Marguerite YourcenarMemoirs of Hadrian

“The fragrant odour of the wine, O how much more dainty, pleasant, laughing (Riant, priant, friant.), celestial and delicious it is, than that smell of oil! And I will glory as much when it is said of me, that I have spent more on wine than oil, as did Demosthenes, when it was told him, that his expense on oil was greater than on wine.”
François RabelaisGargantua & Pantagruel

“I rejoiced in the Burgundy. It seemed a reminder that the world was an older and better place than Rex knew, that mankind in its long passion had learned another wisdom than his.”
Evelyn WaughBrideshead Revisited

‘A Drinking Song’
Wine comes in at the mouth
And love comes in at the eye;
That’s all we shall know for truth
Before we grow old and die.
I lift the glass to my mouth,
I look at you, and I sigh.
W.B. Yeats

“. . . There’s wisdom in wine, goddam it!’ I yelled. ‘Have a shot!’”
Jack KerouacThe Dharma Bums

I often wondered what Hippocrene was — though clearly not enough to look it up: it would appear that the dull brain perplexes and retards in this context too. (It’s actually a spring on Mount Helicon, sacred apparently to the muses.)

O for a beaker full of the warm South
Full of the true, the blushful Hippocrene,
With beaded bubbles winking at the brim,
And purple-stained mouth;
That I might drink, and leave the world unseen,
And with thee fade away into the forest dim.

As far as I can discover Hippocrene doesn’t actually bubble forth in the form of red wine as Keats seems to imply.

If you want to get in on this book/wine, wine/book thing, maybe you (if female) could join the Book & Wine Club. They say they have groups in New York City, Los Angeles, Chicago, Miami, Washington DC, Philadelphia, Portland, Raleigh, and Toronto. I would imagine their activities are a bit restricted just now though.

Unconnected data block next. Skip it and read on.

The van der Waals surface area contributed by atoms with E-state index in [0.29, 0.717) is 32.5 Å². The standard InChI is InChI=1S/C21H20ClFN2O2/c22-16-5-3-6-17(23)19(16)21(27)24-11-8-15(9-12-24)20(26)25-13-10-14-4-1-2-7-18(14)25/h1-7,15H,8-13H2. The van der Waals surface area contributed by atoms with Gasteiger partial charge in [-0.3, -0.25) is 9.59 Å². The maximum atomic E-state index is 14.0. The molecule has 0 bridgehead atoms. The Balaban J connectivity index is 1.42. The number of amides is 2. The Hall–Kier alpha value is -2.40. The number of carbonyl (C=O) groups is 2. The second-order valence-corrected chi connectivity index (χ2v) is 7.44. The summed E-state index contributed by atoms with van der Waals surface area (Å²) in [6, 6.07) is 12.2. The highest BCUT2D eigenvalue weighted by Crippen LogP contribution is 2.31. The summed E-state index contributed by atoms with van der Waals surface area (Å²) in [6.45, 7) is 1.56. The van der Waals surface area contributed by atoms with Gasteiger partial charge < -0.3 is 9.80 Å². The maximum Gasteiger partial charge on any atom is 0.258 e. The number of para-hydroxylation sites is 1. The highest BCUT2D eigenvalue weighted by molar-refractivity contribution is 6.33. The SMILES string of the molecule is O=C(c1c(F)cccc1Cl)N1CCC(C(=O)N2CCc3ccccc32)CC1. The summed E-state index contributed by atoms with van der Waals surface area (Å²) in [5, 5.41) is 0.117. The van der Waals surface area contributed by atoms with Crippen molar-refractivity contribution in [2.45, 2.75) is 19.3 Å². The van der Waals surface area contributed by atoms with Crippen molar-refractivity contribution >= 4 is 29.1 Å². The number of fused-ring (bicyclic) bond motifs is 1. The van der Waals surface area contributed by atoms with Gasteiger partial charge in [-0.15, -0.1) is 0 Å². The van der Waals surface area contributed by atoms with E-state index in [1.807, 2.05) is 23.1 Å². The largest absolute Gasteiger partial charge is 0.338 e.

We’ve been down this road before. The Guardian reports on the mistakes on a new British £2 coin commemorating the 75th anniversary of H. G. Wells’ death.

The top hat on the invisible man isn’t supported by Wells’ words. He is described as wearing “a wide brimmed hat”. The space ships in The War of the Worlds are referred to as tripods: last time I looked a tripod had three legs not four. The designer of the coin, Chris Costello, responds “The characters in War of the Worlds have been depicted many times, and I wanted to create something original and contemporary. My design takes inspiration from a variety of machines featured in the book – including tripods and the handling machines which have five jointed legs and multiple appendages. The final design combines multiple stories into one stylized and unified composition that is emblematic of all of H.G. Well’s [sic] work and fits the unique canvas of a coin.” OK?

In the picture of the coins above you can’t see the inspiring quotation around the edge of the coin, “Good books are warehouses of ideas”, but apparently Wells never wrote it. He did in an early work, Select Conversations With an Uncle (Now Extinct) and Two Other Reminiscences, have a character who said, ironically, “Good books are the warehouses of ideals”, which was where he wanted them to stay. Just because googling QuoteFancy, QuoteMaster, etc. tells you that H. G. Wells said “Good books are warehouses of ideas” doesn’t unfortunately make it true.

A similar Royal Mint mess-up arose over the Jane Austen £10 note, which was printed with the quote, “I declare after all there is no enjoyment like reading!” – a line spoken not by Austen but by her character Caroline Bingley, a book-hater who was also being ironic. At least in that case they did quote the inappropriate line correctly. You’d think these guys would learn that it might be a good idea to consult some expert on matters other than die stamping.

“Too marvelous for words”. Here Ruby Keeler and Lee Dixon take a new approach to literary composition. From the film Ready, Willing and Able.

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Strange line of legs flapping in the background like out-of-control keys.

For the past couple of months I’ve been seeing these initials — and reading them as RLS — as if they referred to Robert Louis Stevenson. In fact the Royal Society of Literature is celebrating itself.

They’ve been at it for 200 years, with, it seems to me, a fairly low profile. The Society was founded in 1820, by King George IV, to “reward literary merit and excite literary talent”. They seem to be trying to generate a bit of excitement late in their year of celebration.

The Bookseller has a substantial report on events marking their anniversary.

Here from a couple of years back is what the Society themselves describe as a trailer: